What is the purpose of compressing views in an image rather than having them as separate drawings? Is there some sort of connection between the spaces?
As I mentioned above, I am interested in the narratives graphics produces. My first thought of having all the views into one single page was simply inspired by Chris Ware and his graphic series. As I started producing them, it turned out they have the ability of speaking for themselves. They simply suggest the life inside the Sharing Tower is both highly individual and highly collective at the same time. This building could be a mini-city, but at the same time it’s connected to a larger context.
How could a visual image of the project within the hyper packed density of New York impact the proposal and really emphasize this density issue within the urban context of the island city?
This housing problem in New York could not be experienced more until you start to live in here. In reality, living condition is not optimistic in New York, even it’s better compared to places like San Francisco. I’d consider my project as naïve and imaginative, however, there are many people living in this great city in a very unimaginable ways. It is a problem, but also an opportunity. I think we need to think about how to live together, and architecture is a great tool to think this issue.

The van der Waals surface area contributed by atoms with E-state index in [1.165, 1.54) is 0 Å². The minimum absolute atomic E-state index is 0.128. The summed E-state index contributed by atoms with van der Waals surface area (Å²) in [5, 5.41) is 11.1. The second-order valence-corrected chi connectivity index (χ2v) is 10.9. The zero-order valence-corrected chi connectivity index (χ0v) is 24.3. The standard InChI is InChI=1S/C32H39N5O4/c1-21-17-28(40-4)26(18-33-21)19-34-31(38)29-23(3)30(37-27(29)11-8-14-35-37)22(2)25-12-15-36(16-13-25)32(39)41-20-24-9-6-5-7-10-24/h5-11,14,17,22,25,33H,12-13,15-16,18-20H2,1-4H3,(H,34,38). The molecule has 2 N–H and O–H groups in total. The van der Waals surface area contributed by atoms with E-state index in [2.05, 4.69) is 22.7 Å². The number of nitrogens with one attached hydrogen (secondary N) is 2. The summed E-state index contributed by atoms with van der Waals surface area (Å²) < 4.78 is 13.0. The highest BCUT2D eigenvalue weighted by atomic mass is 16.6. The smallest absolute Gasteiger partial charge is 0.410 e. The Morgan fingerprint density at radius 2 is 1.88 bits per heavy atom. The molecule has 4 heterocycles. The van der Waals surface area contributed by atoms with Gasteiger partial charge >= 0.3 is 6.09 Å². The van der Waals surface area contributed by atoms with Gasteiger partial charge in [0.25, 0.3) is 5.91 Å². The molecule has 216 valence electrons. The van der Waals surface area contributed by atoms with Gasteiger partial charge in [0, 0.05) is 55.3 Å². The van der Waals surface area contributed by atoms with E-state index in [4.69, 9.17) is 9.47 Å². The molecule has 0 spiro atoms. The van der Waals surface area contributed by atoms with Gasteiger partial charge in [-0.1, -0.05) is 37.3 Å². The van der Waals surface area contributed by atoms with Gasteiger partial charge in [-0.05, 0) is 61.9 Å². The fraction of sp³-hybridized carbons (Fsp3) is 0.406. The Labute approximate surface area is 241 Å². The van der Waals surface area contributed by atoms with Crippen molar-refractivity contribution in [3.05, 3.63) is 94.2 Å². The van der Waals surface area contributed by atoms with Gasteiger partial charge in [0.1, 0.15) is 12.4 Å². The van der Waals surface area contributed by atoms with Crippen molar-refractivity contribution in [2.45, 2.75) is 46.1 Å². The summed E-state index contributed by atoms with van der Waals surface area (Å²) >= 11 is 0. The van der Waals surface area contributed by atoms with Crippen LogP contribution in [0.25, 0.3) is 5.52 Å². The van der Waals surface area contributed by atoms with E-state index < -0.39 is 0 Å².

You mainly explore the proposal through plan, why so?
Plans are essential to understand this project. They suggest this project’s capability of producing diversity. I was also reading Rem’s Typical Plan at the beginning of the studio and his discovery is really interesting. I simply took it, not only because of the nature of this project: it’s a housing project built with modules, but also because it’s in New York: where Rem was inspired for the article. It seems in the end the effectiveness of plan has not been exhausted yet.
Jun Deng is an architect working in New York. He receives his degree of Master of Architecture from Rice School of Architecture, Houston. While at Rice, he has developed his interest in the relationship between architectural form and collective subject.
Jun was born and grew up in China. Prior to New York, he has lived in Shanghai, Hong Kong, Tokyo and Houston. He has worked and collaborated with firms including WORKac, Junya+Ishigami Associates, Gensler and Present Future.